Daniel Caesar and Basia Bulat

Let Me In

Basia Bulat, Daniel Caesar, and the revelation of the human voice

Basia Bulat opened her show at the Halifax Pop Explosion on a quiet note. She stepped onto the stage alone and, after a smile at the packed room, began gently plucking at her charango as she dove into “It Can’t Be You.”

It was a brave move: Bulat’s headlining set at the Marquee Ballroom found her in front of a chatty, energetic crowd that might not otherwise jive with subtle stripped-down folk songs. And most of the set that followed her opening song reflected this, as Bulat’s three-piece band joined her to give her songs rhythmic substance that many in the audience bopped, swayed, and otherwise danced along to. Bulat’s latest album, Good Advice, provided plenty of fodder for this upbeat tone, and songs like “Infamous” and “In The Name Of”—among the best in her catalogue—sounded better than ever in the context of a full band.

Still, the quiet “It Can’t Be You” was the song that set the tone for the night, and it’s no coincidence that it was the night’s most instrumentally sparse. The song allows Bulat’s voice to exercise its full range of motion, from lilting falsetto to impassioned yelps. Within seconds, heads turned back towards the front of the room and folks who had been chatting at the bar paid all of their attention to the notes floating up towards the chandeliers. It was all her voice.

And what a voice it is: an electric signal floating through the air, a burst of energy ambiguous in its source but joyous in its release, a beacon under foggy blue lights. Bulat’s voice has this effect. It’ll stop you in your tracks and pull at your heartstrings and wash away your cynicism. And she’ll sing to you about the deepest melancholy with determined eyes and a smile on her face.

It was in this early moment of recognition that my mind snaps back two nights, taking up memories from Daniel Caesar’s joyous performance at the Carleton on Thursday and projecting them into my experience of Bulat’s. There was a lot to love about Caesar’s performance, from his incredible band’s willingness to improvise and jam at Caesar’s command to the unbelievable energy that filled the packed venue. Still, as with Bulat’s performance, the clearest memories I have from his show are all connected to his stunning vocal performance.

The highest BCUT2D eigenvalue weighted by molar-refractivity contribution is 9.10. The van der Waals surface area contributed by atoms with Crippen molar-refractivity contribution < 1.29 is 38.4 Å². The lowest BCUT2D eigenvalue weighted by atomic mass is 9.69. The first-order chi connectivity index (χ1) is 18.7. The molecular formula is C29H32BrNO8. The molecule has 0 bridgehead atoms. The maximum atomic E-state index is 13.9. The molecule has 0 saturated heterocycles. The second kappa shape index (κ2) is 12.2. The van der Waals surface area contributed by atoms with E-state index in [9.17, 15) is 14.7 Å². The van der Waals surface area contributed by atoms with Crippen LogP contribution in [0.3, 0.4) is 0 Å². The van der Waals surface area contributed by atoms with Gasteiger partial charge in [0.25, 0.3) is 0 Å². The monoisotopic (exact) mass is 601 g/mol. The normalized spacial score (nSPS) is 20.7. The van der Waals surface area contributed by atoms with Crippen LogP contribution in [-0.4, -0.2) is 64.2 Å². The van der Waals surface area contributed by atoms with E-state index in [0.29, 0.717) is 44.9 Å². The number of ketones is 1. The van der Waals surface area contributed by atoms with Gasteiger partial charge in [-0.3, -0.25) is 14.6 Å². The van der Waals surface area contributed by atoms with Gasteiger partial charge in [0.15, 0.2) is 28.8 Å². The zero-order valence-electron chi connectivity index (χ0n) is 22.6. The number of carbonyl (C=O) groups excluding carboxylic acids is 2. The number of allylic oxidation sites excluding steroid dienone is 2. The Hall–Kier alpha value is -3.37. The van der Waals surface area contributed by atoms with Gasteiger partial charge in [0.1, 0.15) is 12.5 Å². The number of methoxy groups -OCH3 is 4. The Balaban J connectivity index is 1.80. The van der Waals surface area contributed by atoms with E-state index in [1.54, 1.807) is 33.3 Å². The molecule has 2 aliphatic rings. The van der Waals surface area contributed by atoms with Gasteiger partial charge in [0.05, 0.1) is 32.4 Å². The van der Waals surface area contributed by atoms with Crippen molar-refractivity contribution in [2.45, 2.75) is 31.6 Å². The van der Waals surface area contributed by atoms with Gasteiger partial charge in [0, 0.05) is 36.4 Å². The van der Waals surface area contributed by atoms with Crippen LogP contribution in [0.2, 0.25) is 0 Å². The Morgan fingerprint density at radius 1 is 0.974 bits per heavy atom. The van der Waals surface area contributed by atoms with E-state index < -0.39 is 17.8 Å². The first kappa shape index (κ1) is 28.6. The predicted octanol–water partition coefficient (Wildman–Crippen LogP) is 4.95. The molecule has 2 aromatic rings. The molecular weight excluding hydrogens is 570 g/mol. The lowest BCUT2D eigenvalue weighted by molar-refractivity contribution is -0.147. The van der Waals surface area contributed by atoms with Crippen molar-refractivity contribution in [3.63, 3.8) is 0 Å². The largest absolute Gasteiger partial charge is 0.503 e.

The room felt as if it was filled with a different gravity, like the rising tone of his voice was pulling our bodies up with it. In my memory, I picture the way he danced with the mic stand and the way his mouth would contort following his voice’s command; I picture his vocal chords making a puppet out of his limbs as they danced across his terraced melodies. All of us in the room—including Caesar himself—were at the mercy of his voice. It felt good to be directed like this, to be held in the embrace of a sound that was so comfortable.

Certainly Bulat and Caesar have stories to tell with their voices and the appeal of their respective works lies in so much more than the tones that they sing. Still, I’d be remiss to see their voices as simply an instrument or a vehicle for lyricism. Yes, the voice can be both of these things, but what Caesar and Bulat showed at Halifax Pop Explosion was bigger than that: this was the human voice as a truly visceral force. I saw the voice as magnet, as an open hand, as a vessel for sexuality. And as I let their voices in, I felt more connected with these musicians than I have in a very long time.